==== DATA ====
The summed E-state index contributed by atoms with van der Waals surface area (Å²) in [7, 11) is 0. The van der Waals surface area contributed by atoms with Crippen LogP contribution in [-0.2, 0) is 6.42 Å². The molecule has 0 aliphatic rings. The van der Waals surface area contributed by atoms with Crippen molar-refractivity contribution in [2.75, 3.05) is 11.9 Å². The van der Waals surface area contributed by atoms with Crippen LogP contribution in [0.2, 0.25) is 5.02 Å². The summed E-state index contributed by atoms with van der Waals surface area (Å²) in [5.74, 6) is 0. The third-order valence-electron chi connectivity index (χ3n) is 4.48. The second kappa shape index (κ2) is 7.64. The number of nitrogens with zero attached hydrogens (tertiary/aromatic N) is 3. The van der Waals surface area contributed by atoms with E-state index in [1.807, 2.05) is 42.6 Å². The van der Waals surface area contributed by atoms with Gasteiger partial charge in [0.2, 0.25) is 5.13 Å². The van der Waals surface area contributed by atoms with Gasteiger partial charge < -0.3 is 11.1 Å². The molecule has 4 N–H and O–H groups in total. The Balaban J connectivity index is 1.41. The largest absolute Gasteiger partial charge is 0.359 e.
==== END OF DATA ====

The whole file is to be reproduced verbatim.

The summed E-state index contributed by atoms with van der Waals surface area (Å²) in [7, 11) is 0. The van der Waals surface area contributed by atoms with Crippen LogP contribution in [-0.2, 0) is 6.42 Å². The molecule has 0 aliphatic rings. The van der Waals surface area contributed by atoms with Crippen molar-refractivity contribution in [2.75, 3.05) is 11.9 Å². The van der Waals surface area contributed by atoms with Crippen LogP contribution in [0.2, 0.25) is 5.02 Å². The summed E-state index contributed by atoms with van der Waals surface area (Å²) in [5.74, 6) is 0. The third-order valence-electron chi connectivity index (χ3n) is 4.48. The second kappa shape index (κ2) is 7.64. The number of nitrogens with zero attached hydrogens (tertiary/aromatic N) is 3. The van der Waals surface area contributed by atoms with E-state index in [1.807, 2.05) is 42.6 Å². The van der Waals surface area contributed by atoms with Gasteiger partial charge in [0.2, 0.25) is 5.13 Å². The van der Waals surface area contributed by atoms with Gasteiger partial charge < -0.3 is 11.1 Å². The molecule has 4 N–H and O–H groups in total. The Balaban J connectivity index is 1.41. The largest absolute Gasteiger partial charge is 0.359 e.